NASA astronauts to use touchscreen for first time in space mission

When two NASA astronauts take off Wednesday for the International Space Station, they’ll be making history by using a staple of the modern age, but an oddity in space – a touchscreen, according to a report.

Doug Hurley and Bob Behnken, who will be aboard SpaceX’s Crew Dragon spaceship for the first astronaut launch from Florida since the space shuttle program ended in 2011, are used to the old-style manual controls that were common since the days of the Mercury and Apollo missions.

But rather than flipping switches and turning dials, the spacemen will be swiping screens.

“Growing up as a pilot my whole career, having a certain way to control the vehicle, this is certainly different,” Hurley said during a news conference, CNET reported.

“You’ve got to be very deliberate when you’re putting an input in with a touchscreen, relative to what you’d do with a stick,” he said.

“When you’re flying an airplane for example, if I push the stick forward it’s going to go down. I have to actually make a concerted effort to do that with a touchscreen,” Hurley added.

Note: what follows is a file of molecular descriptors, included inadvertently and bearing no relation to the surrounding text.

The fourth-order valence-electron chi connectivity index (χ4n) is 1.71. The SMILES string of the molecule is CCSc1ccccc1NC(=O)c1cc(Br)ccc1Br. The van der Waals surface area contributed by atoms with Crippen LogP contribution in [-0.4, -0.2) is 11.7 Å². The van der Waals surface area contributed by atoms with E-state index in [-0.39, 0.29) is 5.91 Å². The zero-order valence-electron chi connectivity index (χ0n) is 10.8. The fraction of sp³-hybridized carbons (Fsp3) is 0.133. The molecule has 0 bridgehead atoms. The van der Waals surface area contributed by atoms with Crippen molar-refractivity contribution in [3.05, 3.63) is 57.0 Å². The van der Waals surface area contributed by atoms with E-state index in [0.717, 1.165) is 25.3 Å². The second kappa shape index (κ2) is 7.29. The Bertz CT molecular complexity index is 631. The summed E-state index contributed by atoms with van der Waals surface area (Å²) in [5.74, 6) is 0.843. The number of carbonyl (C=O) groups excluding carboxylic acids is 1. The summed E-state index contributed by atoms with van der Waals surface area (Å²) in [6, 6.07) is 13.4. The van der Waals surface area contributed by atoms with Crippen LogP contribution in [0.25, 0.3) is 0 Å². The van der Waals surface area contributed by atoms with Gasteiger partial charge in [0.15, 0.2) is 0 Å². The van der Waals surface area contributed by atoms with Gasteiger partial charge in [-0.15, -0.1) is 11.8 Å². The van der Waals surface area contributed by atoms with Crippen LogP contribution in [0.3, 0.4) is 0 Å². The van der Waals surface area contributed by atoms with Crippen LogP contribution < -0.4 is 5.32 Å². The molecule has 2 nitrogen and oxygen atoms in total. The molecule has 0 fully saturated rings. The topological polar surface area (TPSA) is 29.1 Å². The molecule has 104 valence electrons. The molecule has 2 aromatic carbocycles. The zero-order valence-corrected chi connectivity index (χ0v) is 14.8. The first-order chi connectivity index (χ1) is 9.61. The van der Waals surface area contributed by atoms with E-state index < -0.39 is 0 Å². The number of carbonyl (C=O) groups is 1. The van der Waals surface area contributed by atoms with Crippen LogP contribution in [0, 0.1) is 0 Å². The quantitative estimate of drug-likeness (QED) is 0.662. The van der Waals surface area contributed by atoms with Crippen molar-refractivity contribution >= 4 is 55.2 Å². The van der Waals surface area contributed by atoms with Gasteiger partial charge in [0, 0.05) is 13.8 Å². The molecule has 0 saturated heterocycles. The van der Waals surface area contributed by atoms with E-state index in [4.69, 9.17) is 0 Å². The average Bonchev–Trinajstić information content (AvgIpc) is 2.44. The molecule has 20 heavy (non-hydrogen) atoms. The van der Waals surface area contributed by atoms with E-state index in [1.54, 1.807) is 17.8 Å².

The astronauts will be wearing special gloves that will allow them to touch the screens.

As for whether touchscreens will become commonplace for space travel, Behnken remained guarded.

“The right answer for all flying is to not switch to a touchscreen necessarily, but for the task we have… the touchscreen is going to provide us that capability just fine,” he said.

“It just might not be the same thing you’d want to use if you were suited up and trying to fly an entry or an ascent.”

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